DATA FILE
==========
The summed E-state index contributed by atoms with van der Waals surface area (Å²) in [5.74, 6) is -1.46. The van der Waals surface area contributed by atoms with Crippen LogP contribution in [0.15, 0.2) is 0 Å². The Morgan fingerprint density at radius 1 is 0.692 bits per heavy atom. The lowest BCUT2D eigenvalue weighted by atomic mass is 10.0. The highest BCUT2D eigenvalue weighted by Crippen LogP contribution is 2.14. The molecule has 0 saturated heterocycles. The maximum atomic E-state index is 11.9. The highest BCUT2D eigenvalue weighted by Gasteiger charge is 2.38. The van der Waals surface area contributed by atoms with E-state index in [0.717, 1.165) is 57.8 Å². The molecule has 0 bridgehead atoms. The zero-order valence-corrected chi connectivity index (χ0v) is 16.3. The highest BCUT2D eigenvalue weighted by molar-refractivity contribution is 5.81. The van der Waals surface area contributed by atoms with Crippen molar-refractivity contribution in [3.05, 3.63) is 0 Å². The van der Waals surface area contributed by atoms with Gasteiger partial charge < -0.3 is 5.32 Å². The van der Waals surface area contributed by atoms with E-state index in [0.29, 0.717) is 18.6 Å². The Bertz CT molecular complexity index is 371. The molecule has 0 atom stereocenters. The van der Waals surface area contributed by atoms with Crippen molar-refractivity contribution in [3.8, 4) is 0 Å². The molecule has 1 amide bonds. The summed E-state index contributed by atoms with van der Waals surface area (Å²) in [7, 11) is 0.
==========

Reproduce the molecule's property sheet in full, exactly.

The summed E-state index contributed by atoms with van der Waals surface area (Å²) in [5.74, 6) is -1.46. The van der Waals surface area contributed by atoms with Crippen LogP contribution in [0.15, 0.2) is 0 Å². The Morgan fingerprint density at radius 1 is 0.692 bits per heavy atom. The lowest BCUT2D eigenvalue weighted by atomic mass is 10.0. The highest BCUT2D eigenvalue weighted by Crippen LogP contribution is 2.14. The molecule has 0 saturated heterocycles. The maximum atomic E-state index is 11.9. The highest BCUT2D eigenvalue weighted by Gasteiger charge is 2.38. The van der Waals surface area contributed by atoms with E-state index in [0.717, 1.165) is 57.8 Å². The molecule has 0 bridgehead atoms. The zero-order valence-corrected chi connectivity index (χ0v) is 16.3. The highest BCUT2D eigenvalue weighted by molar-refractivity contribution is 5.81. The van der Waals surface area contributed by atoms with Crippen molar-refractivity contribution in [3.05, 3.63) is 0 Å². The van der Waals surface area contributed by atoms with Gasteiger partial charge < -0.3 is 5.32 Å². The van der Waals surface area contributed by atoms with E-state index in [0.29, 0.717) is 18.6 Å². The Bertz CT molecular complexity index is 371. The molecule has 0 atom stereocenters. The van der Waals surface area contributed by atoms with Crippen molar-refractivity contribution in [3.8, 4) is 0 Å². The molecule has 1 amide bonds. The summed E-state index contributed by atoms with van der Waals surface area (Å²) in [7, 11) is 0.